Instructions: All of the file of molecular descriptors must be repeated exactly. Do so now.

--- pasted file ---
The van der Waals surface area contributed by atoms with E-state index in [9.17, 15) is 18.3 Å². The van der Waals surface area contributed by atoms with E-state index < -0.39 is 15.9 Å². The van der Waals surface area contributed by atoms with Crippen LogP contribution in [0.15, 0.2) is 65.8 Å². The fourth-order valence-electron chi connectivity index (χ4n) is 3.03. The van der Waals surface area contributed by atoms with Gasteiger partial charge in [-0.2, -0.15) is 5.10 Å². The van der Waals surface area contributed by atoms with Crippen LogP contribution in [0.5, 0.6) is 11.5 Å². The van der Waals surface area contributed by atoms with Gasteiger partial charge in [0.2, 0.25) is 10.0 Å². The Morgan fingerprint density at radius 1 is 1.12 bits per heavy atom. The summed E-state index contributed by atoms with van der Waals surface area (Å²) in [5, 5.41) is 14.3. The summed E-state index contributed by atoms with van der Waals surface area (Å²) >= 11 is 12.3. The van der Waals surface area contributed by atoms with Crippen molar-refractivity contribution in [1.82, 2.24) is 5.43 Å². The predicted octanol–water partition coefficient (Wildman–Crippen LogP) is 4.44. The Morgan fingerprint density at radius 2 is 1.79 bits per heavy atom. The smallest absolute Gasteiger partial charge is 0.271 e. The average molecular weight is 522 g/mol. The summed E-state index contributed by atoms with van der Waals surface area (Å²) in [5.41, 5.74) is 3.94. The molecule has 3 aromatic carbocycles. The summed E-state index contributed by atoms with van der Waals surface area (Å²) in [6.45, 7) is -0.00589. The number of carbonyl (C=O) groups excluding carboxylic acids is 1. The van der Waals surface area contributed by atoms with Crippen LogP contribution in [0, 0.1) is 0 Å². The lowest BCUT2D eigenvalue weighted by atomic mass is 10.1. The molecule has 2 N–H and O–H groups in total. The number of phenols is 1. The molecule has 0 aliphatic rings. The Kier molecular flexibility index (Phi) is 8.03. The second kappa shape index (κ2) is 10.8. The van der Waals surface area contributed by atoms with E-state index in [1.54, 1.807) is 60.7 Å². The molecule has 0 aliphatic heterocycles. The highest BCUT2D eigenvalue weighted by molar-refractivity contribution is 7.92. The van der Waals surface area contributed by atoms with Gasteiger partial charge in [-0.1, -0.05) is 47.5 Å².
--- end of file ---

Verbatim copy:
The van der Waals surface area contributed by atoms with E-state index in [9.17, 15) is 18.3 Å². The van der Waals surface area contributed by atoms with E-state index < -0.39 is 15.9 Å². The van der Waals surface area contributed by atoms with Crippen LogP contribution in [0.15, 0.2) is 65.8 Å². The fourth-order valence-electron chi connectivity index (χ4n) is 3.03. The van der Waals surface area contributed by atoms with Gasteiger partial charge in [-0.2, -0.15) is 5.10 Å². The van der Waals surface area contributed by atoms with Crippen LogP contribution in [0.5, 0.6) is 11.5 Å². The van der Waals surface area contributed by atoms with Gasteiger partial charge in [0.2, 0.25) is 10.0 Å². The Morgan fingerprint density at radius 1 is 1.12 bits per heavy atom. The summed E-state index contributed by atoms with van der Waals surface area (Å²) in [5, 5.41) is 14.3. The summed E-state index contributed by atoms with van der Waals surface area (Å²) >= 11 is 12.3. The van der Waals surface area contributed by atoms with Crippen molar-refractivity contribution in [1.82, 2.24) is 5.43 Å². The predicted octanol–water partition coefficient (Wildman–Crippen LogP) is 4.44. The Morgan fingerprint density at radius 2 is 1.79 bits per heavy atom. The smallest absolute Gasteiger partial charge is 0.271 e. The average molecular weight is 522 g/mol. The summed E-state index contributed by atoms with van der Waals surface area (Å²) in [5.41, 5.74) is 3.94. The molecule has 3 aromatic carbocycles. The summed E-state index contributed by atoms with van der Waals surface area (Å²) in [6.45, 7) is -0.00589. The number of carbonyl (C=O) groups excluding carboxylic acids is 1. The van der Waals surface area contributed by atoms with Crippen LogP contribution in [0, 0.1) is 0 Å². The lowest BCUT2D eigenvalue weighted by atomic mass is 10.1. The molecule has 2 N–H and O–H groups in total. The number of phenols is 1. The molecule has 0 aliphatic rings. The Kier molecular flexibility index (Phi) is 8.03. The second kappa shape index (κ2) is 10.8. The van der Waals surface area contributed by atoms with E-state index in [1.54, 1.807) is 60.7 Å². The molecule has 0 aliphatic heterocycles. The highest BCUT2D eigenvalue weighted by molar-refractivity contribution is 7.92. The van der Waals surface area contributed by atoms with Gasteiger partial charge in [-0.1, -0.05) is 47.5 Å².